Warning: Cable TV May Be Limiting Your Options
Twenty-five years ago, Satellite TV was a game changer (no pun intended). Today, it has over 30 million customers in the United States alone. It’s also hugely popular in South America. You can get it whether you live in a town, city, or rural area. In fact, if you’re still watching cable TV, you may be limiting your options in two major ways: one, you have less channels, and two, your picture will not be as clear.
What Can You Do With More Channels?
If you love football, you can enjoy NFL Sunday Ticket on Direct TV, the only option that allows you to watch literally every game of the season. You can also benefit from features from Direct TV DVR. You can watch TV when you’re free opposed to watching a game when it’s scheduled at an inconvenient time. You can set your DVR even when you’re not at home through your phone or laptop. And you can even set it to record an entire season.
Cable television, by comparison, won’t let you see the games you want. You can also get your old favorites like ESPN or Disney Channel. You can even get international channels.
If you like the freedom to choose from a wide selection of channels, then you’ll think of Satellite TV as an upgrade. You simply have a lot more entertainment choices. Here is how an article by David Johnson, entitled “Advantages of Satellite TV, ” describes the choices available on Satellite TV: “The programming channel service provided by satellite TV companies is not even comparable to cable TV. For example, the most popular package includes more than 500 different programming channels. It’s not only the number of channels but the variety of programming provided by satellite TV is unmatched. The channels provided on your satellite TV covers almost all types of entertainment such as music, exclusive sports, movies, and religion.”
Why Picture Quality Is Sharper, Crisper
You don’t have to buy a new TV to improve picture quality. Simply switch to Satellite TV. With Satellite TV, you’re getting a direct transmission of signals. Cable network companies reroute programs through satellites and then feed these through their trunk lines.
Physics, in other words, works in your favor. The satellite will beam the picture to your home dish, and then from there it’s only a few feet through a cable to your receiver and your television.
Cable television, by comparison, sends you a picture through a much longer route. Once the cable head receives signals from a satellite, it has to then travel for many miles before it gets to your house. Once it gets to your location, it’s received by your cable box, and then sent to your television from there.
The further a signal is from its source, the higher the level of signal loss. When travel time is longer, signal degradation is higher. So with Satellite TV, the picture is piped almost directly to your television. With cable TV, the picture has to take a more circuitous route before it gets to your television.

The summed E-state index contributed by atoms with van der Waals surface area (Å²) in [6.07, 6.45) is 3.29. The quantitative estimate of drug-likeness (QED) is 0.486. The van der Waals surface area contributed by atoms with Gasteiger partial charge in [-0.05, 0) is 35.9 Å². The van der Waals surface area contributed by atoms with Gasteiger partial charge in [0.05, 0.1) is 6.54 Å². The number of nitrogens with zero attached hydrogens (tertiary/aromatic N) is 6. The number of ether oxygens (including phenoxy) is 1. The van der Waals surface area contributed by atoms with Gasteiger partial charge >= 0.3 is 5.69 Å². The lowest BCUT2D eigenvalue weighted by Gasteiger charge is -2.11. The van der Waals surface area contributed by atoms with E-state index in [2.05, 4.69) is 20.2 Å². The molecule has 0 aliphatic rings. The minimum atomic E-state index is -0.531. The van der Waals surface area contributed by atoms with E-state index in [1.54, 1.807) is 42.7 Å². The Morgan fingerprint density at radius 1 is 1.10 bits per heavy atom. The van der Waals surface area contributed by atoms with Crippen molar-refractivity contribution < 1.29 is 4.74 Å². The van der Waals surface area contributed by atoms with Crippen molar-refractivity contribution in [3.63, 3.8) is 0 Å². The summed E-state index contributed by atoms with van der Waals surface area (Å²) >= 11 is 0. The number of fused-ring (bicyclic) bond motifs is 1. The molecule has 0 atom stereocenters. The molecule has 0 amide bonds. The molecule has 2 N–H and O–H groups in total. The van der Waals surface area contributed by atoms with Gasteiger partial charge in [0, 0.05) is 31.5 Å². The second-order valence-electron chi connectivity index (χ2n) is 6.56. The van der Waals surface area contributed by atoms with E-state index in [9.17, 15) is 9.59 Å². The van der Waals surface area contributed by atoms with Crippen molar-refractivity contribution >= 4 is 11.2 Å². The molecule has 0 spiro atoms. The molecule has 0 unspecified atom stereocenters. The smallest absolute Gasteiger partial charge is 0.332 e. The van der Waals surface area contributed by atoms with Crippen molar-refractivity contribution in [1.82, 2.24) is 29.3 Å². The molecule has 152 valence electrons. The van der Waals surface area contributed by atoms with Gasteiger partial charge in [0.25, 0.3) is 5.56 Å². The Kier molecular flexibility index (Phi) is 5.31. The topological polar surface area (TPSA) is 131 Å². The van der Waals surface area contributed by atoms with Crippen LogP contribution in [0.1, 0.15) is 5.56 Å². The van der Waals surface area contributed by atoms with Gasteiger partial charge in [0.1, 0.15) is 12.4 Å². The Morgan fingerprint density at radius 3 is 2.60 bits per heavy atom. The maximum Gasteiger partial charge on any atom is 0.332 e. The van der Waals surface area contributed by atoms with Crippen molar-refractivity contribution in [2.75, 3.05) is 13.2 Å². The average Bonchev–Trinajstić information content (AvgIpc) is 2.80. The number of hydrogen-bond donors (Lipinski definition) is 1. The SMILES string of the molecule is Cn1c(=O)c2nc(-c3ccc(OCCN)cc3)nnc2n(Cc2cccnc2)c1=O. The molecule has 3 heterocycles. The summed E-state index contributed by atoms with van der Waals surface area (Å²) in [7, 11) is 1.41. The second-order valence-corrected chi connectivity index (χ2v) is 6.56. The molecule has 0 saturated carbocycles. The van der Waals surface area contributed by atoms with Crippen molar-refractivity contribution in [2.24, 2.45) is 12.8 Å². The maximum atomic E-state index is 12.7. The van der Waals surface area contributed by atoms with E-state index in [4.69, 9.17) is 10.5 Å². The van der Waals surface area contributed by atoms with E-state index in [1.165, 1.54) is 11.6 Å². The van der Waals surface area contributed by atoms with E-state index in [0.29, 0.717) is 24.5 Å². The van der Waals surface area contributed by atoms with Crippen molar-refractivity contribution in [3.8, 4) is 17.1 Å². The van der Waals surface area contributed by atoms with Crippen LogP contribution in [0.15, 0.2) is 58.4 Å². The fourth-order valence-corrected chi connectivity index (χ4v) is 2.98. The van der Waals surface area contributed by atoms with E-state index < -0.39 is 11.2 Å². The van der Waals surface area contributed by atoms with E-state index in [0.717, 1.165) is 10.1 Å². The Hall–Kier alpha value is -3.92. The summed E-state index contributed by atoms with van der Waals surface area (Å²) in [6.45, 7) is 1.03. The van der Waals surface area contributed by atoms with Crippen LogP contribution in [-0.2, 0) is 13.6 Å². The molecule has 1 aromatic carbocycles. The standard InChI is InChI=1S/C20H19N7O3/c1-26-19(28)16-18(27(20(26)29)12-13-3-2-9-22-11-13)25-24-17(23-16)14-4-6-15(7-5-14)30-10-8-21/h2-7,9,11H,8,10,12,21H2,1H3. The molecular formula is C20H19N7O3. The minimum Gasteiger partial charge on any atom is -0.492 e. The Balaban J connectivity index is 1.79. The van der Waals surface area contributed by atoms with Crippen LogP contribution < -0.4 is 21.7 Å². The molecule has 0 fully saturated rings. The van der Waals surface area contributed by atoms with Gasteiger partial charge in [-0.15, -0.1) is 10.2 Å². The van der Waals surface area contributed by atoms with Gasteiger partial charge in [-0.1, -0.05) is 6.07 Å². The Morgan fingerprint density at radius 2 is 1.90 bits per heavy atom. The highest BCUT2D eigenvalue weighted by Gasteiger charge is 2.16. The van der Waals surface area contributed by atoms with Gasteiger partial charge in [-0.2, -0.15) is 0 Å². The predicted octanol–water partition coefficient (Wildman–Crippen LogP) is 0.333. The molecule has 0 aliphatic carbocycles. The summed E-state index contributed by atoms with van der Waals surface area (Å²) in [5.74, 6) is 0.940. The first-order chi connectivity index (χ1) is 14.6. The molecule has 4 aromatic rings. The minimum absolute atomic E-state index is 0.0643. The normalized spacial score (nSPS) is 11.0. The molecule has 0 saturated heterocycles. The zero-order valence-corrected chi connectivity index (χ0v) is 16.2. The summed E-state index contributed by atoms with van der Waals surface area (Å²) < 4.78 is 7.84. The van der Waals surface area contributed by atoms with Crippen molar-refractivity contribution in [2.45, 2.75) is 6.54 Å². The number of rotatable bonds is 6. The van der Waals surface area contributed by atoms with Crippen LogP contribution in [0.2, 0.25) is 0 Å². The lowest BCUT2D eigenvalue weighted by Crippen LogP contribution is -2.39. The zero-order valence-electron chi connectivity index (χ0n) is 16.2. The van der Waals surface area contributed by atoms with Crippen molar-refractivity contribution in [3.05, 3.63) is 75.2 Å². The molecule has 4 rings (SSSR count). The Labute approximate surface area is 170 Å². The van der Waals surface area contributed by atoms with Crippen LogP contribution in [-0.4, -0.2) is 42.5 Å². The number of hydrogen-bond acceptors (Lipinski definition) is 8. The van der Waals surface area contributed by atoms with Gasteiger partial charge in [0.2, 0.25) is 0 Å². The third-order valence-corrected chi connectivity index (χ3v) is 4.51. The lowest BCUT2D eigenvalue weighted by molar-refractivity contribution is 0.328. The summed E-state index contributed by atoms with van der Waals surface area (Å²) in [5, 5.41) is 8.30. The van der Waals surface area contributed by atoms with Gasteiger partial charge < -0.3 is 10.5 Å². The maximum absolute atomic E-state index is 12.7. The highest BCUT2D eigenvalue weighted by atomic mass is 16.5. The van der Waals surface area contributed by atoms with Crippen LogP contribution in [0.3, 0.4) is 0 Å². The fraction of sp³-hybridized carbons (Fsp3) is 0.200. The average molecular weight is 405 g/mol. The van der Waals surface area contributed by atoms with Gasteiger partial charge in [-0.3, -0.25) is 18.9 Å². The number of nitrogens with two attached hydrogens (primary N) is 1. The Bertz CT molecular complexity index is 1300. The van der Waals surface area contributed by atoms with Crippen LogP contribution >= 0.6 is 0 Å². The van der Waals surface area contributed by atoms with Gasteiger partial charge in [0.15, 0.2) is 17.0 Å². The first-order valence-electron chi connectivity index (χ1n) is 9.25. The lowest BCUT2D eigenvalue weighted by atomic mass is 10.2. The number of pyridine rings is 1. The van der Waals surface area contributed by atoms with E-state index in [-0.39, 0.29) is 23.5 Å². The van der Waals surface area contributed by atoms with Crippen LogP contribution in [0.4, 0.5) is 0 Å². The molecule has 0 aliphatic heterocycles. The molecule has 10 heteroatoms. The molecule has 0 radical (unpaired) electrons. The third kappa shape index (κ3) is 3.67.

In summary, Satellite TV offers you the benefits of advanced technology.
Satellite TV is more readily available in the United States than Cable TV. It’s not obstructed by the terrain or by how many cables have been laid out in a particular area. In other words, it’s available everywhere because it’s beamed from above the earth. The only caveat is that the dish has to be able to face the southern sky.
Cable television, by comparison, relies heavily on geography. In remote areas where population is thin, it hasn’t been worth the cost of laying cables. In addition, a difficult terrain can make it difficult to lay down cables.
One concern people have about Satellite TV is how weather affects signal strength. Do you get terrible reception during a snow storm or blizzard? Theoretically, this is possible, but it’s rare. Uptime is about 99.99%. Even if a storm does interfere, service failure only lasts for a few minutes. The strength of the signal is far stronger than interference caused by unusually severe weather conditions.
With all the benefits Satellite TV offers—more channels, better picture quality, and easy availability from anywhere—you might expect it to cost more than cable. But the truth is that it doesn’t cost more
Here is what Digital Landing says about the price factor: “ Most experts generally rule the cost equation slightly in favor of satellite, even when you have to buy the equipment you use to receive (and sometimes, to record) TV, be it standard television or HDTV. That’s because the costs of renting cable equipment generally exceed those for buying satellite equipment over time, and because the regular monthly fees and taxes that get tacked onto cable TV charges also add to the overall cost. That confers only a slight edge, however, and shouldn’t be the only factor involved in your selection.”
Unwind After A Hard Day
Watching a good TV show can be a great way to unwind after a long day. It’s also fun when you have family over for the holidays and you just want to lounge around the house. You deserve to enjoy critically acclaimed shows like “Orange Is the New Black” or “Mad Men.” And you never know when someone in your office might need an update on “Game of Thrones.”